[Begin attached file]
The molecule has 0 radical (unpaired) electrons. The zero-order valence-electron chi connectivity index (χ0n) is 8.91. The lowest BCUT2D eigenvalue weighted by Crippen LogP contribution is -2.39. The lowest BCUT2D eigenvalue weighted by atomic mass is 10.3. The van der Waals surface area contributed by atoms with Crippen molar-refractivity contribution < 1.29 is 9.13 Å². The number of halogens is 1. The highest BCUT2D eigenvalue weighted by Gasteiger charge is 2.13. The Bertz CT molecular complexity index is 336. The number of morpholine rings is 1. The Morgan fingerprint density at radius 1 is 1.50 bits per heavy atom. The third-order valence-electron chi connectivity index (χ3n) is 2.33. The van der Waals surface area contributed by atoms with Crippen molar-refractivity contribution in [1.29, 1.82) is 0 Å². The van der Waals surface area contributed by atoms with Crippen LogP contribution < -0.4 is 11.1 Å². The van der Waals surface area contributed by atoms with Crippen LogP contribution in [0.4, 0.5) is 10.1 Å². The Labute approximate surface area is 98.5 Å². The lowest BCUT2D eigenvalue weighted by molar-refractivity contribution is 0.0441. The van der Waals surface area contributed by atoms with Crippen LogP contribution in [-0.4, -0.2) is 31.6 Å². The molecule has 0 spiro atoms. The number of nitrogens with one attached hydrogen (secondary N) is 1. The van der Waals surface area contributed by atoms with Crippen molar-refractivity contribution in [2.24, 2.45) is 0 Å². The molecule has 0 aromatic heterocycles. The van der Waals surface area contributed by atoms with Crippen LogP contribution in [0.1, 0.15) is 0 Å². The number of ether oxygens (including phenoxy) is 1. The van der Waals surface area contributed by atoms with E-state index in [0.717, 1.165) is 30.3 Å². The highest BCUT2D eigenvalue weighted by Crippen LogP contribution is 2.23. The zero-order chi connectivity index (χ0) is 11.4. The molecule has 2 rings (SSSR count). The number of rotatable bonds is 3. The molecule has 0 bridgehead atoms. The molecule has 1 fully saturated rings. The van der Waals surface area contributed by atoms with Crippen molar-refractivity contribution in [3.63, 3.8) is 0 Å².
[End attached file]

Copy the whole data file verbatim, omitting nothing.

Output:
The molecule has 0 radical (unpaired) electrons. The zero-order valence-electron chi connectivity index (χ0n) is 8.91. The lowest BCUT2D eigenvalue weighted by Crippen LogP contribution is -2.39. The lowest BCUT2D eigenvalue weighted by atomic mass is 10.3. The van der Waals surface area contributed by atoms with Crippen molar-refractivity contribution < 1.29 is 9.13 Å². The number of halogens is 1. The highest BCUT2D eigenvalue weighted by Gasteiger charge is 2.13. The Bertz CT molecular complexity index is 336. The number of morpholine rings is 1. The Morgan fingerprint density at radius 1 is 1.50 bits per heavy atom. The third-order valence-electron chi connectivity index (χ3n) is 2.33. The van der Waals surface area contributed by atoms with Crippen molar-refractivity contribution in [1.29, 1.82) is 0 Å². The van der Waals surface area contributed by atoms with Crippen LogP contribution < -0.4 is 11.1 Å². The van der Waals surface area contributed by atoms with Crippen LogP contribution in [0.4, 0.5) is 10.1 Å². The Labute approximate surface area is 98.5 Å². The lowest BCUT2D eigenvalue weighted by molar-refractivity contribution is 0.0441. The van der Waals surface area contributed by atoms with Crippen LogP contribution in [-0.4, -0.2) is 31.6 Å². The molecule has 0 spiro atoms. The number of nitrogens with one attached hydrogen (secondary N) is 1. The van der Waals surface area contributed by atoms with Crippen molar-refractivity contribution in [2.24, 2.45) is 0 Å². The molecule has 0 aromatic heterocycles. The van der Waals surface area contributed by atoms with Crippen LogP contribution in [0.1, 0.15) is 0 Å². The number of ether oxygens (including phenoxy) is 1. The van der Waals surface area contributed by atoms with E-state index in [0.717, 1.165) is 30.3 Å². The highest BCUT2D eigenvalue weighted by Crippen LogP contribution is 2.23. The zero-order chi connectivity index (χ0) is 11.4. The molecule has 2 rings (SSSR count). The number of rotatable bonds is 3. The molecule has 0 bridgehead atoms. The molecule has 1 fully saturated rings. The van der Waals surface area contributed by atoms with Crippen molar-refractivity contribution in [3.63, 3.8) is 0 Å².